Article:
I cannot imagine losing one of my children. It’s something I can’t talk about or even think about, because just entertaining the possibility in the darkest crevice of my mind is more grief than I can bear.
Rick Prashaw knows what it’s like to lose a child. His son, Adam, died of a seizure when he was only 22. But, as agonizing as losing Adam was, the one easy choice was the decision to donate his organs.
Adam had been a registered organ donor since he received his driver’s license at 16. When he first asked his parents about that little box on the application meant, his mom explained the process of how other people could benefit from his organs should he be killed in an accident. Adam automatically said of course he would do that to help other people live.
“That was so him, his generous spirit,” Prashaw tells Babble.
Ontario law dictates that families of registered organ donors must still give permission, and, of course there was no question as to whether the Prashaw family would consent to have Adam’s heart, liver, and kidneys donated.
“Knowing Adam’s wishes made that the easiest decision in a horrible weekend,” says Prashaw. Adam suffered from seizures throughout his life and had just had his second brain surgery two months before a seizure took his life.
Ontario law also protects the privacy of organ donors but encourages recipients to write anonymous letters of gratitude. Three weeks after the transplant, John Dickhout, the recipient of Adam’s heart, wrote a letter that Prashaw describes as “overflowing with gratitude, joy, and a promise to live his life to the fullest, for himself and his donor.”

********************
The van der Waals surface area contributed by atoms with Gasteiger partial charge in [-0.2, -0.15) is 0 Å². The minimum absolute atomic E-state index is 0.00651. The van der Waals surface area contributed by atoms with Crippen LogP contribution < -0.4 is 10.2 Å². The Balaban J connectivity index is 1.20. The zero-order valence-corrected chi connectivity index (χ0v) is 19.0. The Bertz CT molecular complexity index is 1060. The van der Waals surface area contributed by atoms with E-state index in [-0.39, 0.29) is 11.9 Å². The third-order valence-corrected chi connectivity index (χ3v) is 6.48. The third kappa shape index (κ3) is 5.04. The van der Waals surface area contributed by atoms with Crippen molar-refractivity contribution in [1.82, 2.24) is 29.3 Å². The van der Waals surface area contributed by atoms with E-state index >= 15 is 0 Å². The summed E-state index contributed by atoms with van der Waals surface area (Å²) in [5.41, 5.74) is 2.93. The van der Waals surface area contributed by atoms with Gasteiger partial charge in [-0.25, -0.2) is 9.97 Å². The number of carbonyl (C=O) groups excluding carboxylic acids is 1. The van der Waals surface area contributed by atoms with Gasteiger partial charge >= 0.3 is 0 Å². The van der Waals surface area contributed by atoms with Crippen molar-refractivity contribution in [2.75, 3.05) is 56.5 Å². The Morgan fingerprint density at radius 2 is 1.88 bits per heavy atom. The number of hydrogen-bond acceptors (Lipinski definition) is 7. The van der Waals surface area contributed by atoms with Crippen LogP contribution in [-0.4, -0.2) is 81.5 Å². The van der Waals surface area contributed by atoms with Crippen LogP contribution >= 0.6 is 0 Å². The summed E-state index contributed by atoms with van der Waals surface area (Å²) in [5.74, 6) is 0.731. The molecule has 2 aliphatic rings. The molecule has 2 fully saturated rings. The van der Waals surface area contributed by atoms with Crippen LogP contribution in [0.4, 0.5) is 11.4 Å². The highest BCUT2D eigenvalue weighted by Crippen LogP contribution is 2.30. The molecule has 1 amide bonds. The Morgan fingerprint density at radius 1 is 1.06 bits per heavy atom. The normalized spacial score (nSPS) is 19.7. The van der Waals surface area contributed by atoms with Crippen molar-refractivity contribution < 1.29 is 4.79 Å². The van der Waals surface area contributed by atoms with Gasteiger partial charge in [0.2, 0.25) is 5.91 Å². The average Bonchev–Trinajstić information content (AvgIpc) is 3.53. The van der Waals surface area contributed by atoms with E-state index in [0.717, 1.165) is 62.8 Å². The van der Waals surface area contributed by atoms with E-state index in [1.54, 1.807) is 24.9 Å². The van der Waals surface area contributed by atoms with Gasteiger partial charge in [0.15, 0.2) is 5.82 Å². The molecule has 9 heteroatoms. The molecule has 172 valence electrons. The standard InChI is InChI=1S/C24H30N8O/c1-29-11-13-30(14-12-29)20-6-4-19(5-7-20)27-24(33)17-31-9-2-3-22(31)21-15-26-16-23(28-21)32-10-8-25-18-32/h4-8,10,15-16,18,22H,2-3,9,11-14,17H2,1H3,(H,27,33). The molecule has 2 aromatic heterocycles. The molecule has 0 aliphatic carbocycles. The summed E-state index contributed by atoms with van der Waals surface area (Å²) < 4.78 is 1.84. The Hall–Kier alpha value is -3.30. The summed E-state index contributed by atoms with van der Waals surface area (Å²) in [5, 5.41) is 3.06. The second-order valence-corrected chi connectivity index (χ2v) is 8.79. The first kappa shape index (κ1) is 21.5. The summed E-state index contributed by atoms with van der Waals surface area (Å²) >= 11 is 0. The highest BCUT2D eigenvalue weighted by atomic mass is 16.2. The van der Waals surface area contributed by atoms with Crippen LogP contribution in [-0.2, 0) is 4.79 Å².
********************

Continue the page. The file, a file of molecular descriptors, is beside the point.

Dickhout, who had suffered a heart attack in his early 50s, was so weak that he had difficulty walking up a flight of stairs. The gift of Adam’s heart gave him a new lease on life.
Adam’s parents responded to Dickhout’s letter, with Trillium Gift of Life Network fully reviewing the correspondence to maintain privacy. However, there were a few vague clues in their correspondence that, along with the date of Adam’s death, allowed Dickhout to learn the identify of the young man who had given him a life-saving gift.
Respecting the right to Adam’s family’s privacy, Dickhout created a Facebook profile called “Heart Recipient” and sent Prashaw a friend request.
Prashaw and Dickhout met in person about three months later.
“His heart was racing so fast,” recalls Prashaw. “I told him [John] to tell it to slow down because my kid had lived life in the fast lane.” When asked if he planned to keep in contact with the Dickhout, Prashaw said, “I expect we will be friends for life.”
So far, this has remained true.
Since receiving his new heart, Dickhout has fully embraced life. He’s turned his passion for acting into a reality and is now doing commercials and appearing in other television roles. He also committed to running a 10K marathon in Adam’s honor — where Prashaw cheered him on.
We asked Prashaw what Adam would have had to say about Dickhout running the race with his heart, he said:
“Well actually, Adam ran with John. By that, I mean more than his heart ran with John. I told John before the race that Adam would run with him. That’s my faith and intuitive sense of knowing Adam is in a good place and very connected to us and all that has happened.”
While this is an incredible story in itself, there is much more to know about Adam Prashaw.
Although his heart went to a man, his liver and kidneys went to female recipients. This is significant to because Adam was born Rebecca Danielle Adam Prashaw. His parents were absolutely sure they were having a boy and got the surprise of their life when the doctor exclaimed, “It’s a girl!” upon delivery. They’d been referring to her as Adam for nearly nine months and decided to go ahead and use the name.
Over time, Rebecca came to realize the boy she was and chose to make her transition public. Adam has always had the full support and love of his family and they continue to support and embrace the man who has his heart in the same way.
“Given Adam’s story, his transition, I remember crying when I first learned from Trillium that while his kidneys and liver went to women, his heart went to a man,” Prashaw tells Babble.
Adam was a gift to his family during his time on Earth and Dickhout is an unexpected, albeit bittersweet gift to them as well. The whole experience has inspired Prashaw to write a book, Soar, Adam, Soar, which will be published this fall.
Adam Prashaw was an incredible man who gave an incredible gift to another incredible man. I’m sure we can all agree on that one.
h/t: CTV News